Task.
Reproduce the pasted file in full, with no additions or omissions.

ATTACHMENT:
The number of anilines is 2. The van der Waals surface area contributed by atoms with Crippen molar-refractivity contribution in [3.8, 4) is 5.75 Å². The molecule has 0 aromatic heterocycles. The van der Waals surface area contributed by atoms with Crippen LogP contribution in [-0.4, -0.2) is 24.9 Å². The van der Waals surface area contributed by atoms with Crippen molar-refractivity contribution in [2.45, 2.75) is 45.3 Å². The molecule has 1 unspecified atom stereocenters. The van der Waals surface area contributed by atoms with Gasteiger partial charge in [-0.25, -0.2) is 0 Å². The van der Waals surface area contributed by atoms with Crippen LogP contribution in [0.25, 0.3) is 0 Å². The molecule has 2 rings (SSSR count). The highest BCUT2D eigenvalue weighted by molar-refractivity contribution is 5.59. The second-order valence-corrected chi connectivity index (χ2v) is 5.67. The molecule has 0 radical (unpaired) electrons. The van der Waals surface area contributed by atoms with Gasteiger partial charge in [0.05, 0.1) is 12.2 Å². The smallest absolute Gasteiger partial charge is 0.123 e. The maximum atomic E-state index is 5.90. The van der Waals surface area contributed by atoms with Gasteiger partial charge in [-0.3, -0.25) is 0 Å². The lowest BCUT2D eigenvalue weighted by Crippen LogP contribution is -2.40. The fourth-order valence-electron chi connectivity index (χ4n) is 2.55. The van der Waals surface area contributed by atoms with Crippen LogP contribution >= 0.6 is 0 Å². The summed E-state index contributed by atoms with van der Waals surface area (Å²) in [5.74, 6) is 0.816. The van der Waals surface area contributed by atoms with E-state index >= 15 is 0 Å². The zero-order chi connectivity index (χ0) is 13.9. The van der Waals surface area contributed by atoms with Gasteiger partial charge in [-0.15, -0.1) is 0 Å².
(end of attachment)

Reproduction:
The number of anilines is 2. The van der Waals surface area contributed by atoms with Crippen molar-refractivity contribution in [3.8, 4) is 5.75 Å². The molecule has 0 aromatic heterocycles. The van der Waals surface area contributed by atoms with Crippen LogP contribution in [-0.4, -0.2) is 24.9 Å². The van der Waals surface area contributed by atoms with Crippen molar-refractivity contribution in [2.45, 2.75) is 45.3 Å². The molecule has 1 unspecified atom stereocenters. The van der Waals surface area contributed by atoms with Gasteiger partial charge in [-0.25, -0.2) is 0 Å². The van der Waals surface area contributed by atoms with Crippen LogP contribution in [0.25, 0.3) is 0 Å². The molecule has 2 rings (SSSR count). The highest BCUT2D eigenvalue weighted by molar-refractivity contribution is 5.59. The second-order valence-corrected chi connectivity index (χ2v) is 5.67. The molecule has 0 radical (unpaired) electrons. The van der Waals surface area contributed by atoms with Gasteiger partial charge in [0.05, 0.1) is 12.2 Å². The smallest absolute Gasteiger partial charge is 0.123 e. The maximum atomic E-state index is 5.90. The van der Waals surface area contributed by atoms with Gasteiger partial charge in [-0.3, -0.25) is 0 Å². The lowest BCUT2D eigenvalue weighted by Crippen LogP contribution is -2.40. The fourth-order valence-electron chi connectivity index (χ4n) is 2.55. The van der Waals surface area contributed by atoms with Crippen LogP contribution >= 0.6 is 0 Å². The summed E-state index contributed by atoms with van der Waals surface area (Å²) in [5.74, 6) is 0.816. The van der Waals surface area contributed by atoms with E-state index >= 15 is 0 Å². The zero-order chi connectivity index (χ0) is 13.9. The van der Waals surface area contributed by atoms with Gasteiger partial charge in [-0.15, -0.1) is 0 Å².